“There’s a reason Ukraine is at the heart of the most significant geopolitical crisis yet to appear in the post-Soviet space. There is no post-Soviet state like it. Unlike the Baltic states, it does not have a recent (interwar) memory of statehood. Nor, unlike almost every other post-Soviet state aside from Belarus, does the majority population have a radically different language and culture to distinguish itself from the Russians. In many cases, for these countries, the traditional language suggests a natural political ally—Finland for the Estonians, Turkey for the Azeris, Romania for the Moldovans. These linguistic and cultural affinities are not without their difficulties, but they do give a long-term geopolitical orientation to these countries.
Ukraine has this to some extent in its western part, formerly known as Galicia, which has strong cultural and to an extent linguistic affinities with Poland. But the country’s capital, Kyiv, has much stronger ties to Russia: Russians consider Kievan Rus, which lasted from the 9th to the 13th century (when it was sacked and burned by the Mongols), to be the first Russian civilization. Russian Orthodoxy was first proclaimed there. Most people in Kyiv speak Russian, rather than Ukrainian, and in any cases the languages are quite close (about as close as Spanish and Portuguese). On television, it is typical for any live broadcast—whether it’s news, sports, or a reality-TV show—to go back and forth seamlessly between Russian and Ukrainian, with the understanding that most people know both. Russians too often assume that these cultural affinities mean that there is no such thing as a separate Ukrainian people. There is. But the closeness of the two peoples makes forging an independent path for Ukraine extraordinarily difficult.
Adding to this difficulty has been the Soviet legacy, which in Ukraine as everywhere else is always and everywhere visible. The Ukrainian historian Giorgy Kasianov has written that Ukrainians are forced to exist in several historical and semantic fields simultaneously: the roads they drive on, the factories they work at, the social relations they engage in—all are part of the Soviet heritage. As in the rest of the former Soviet Union, including Russia, this heritage is crumbling, but in Ukraine in particular it remains formidable. As a result, Ukraine has essentially been frozen in time since independence.”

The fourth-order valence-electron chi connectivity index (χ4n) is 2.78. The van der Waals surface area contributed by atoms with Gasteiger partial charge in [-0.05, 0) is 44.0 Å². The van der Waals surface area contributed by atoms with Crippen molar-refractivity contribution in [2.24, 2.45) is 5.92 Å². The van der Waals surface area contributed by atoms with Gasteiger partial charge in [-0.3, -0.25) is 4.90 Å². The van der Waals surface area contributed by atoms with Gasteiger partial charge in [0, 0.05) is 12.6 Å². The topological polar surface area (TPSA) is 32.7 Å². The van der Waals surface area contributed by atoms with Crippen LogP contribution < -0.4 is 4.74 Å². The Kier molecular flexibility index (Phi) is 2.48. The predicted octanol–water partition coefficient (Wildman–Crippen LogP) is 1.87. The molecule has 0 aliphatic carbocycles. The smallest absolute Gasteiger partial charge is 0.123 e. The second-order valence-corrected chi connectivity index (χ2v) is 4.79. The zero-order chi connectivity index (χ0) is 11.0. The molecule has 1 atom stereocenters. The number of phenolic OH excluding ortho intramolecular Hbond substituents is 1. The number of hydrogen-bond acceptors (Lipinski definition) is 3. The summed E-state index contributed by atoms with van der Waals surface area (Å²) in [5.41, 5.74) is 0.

Read on: Ukraine, Putin, and the West
“The Kiev municipal health authorities reported that 39 people had been killed on Thursday, bringing the total number of dead in three days of mayhem to at least 67. There were unconfirmed accounts that 70 protesters in Kiev had been killed and hundreds wounded on Thursday by gunfire in a confrontation with the police. Either figure made Thursday the deadliest day in the conflict to date.
Short of calling in troops it looked unlikely that Mr. Yanukovych could restore his battered authority and regain control of the capital, Kiev, as a growing number of once-loyal members of his ruling Party of Regions, including the mayor of Kiev, announced they were quitting the party to protest the bloodshed.
About the only thing that was entirely clear by Thursday afternoon was that protesters had reclaimed and even expanded territory in the center of Kiev that they had lost just two days earlier when police launched a bloody but unsuccessful assault on Independence Square, the focal point of protests since late November.”
Fears Rise That Ukraine Will Use Troops | YT
"The United States condemns in the strongest terms…"
“We have been watching very carefully and we expect the Ukrainian government to show restraint, to not resort to violence in dealing with peaceful protesters.”
"There will be consequences if people step over the line. And that includes making sure that the Ukrainian military does not step into what should be a set of issues that can be resolved by civilians.”
President Obama on Kiev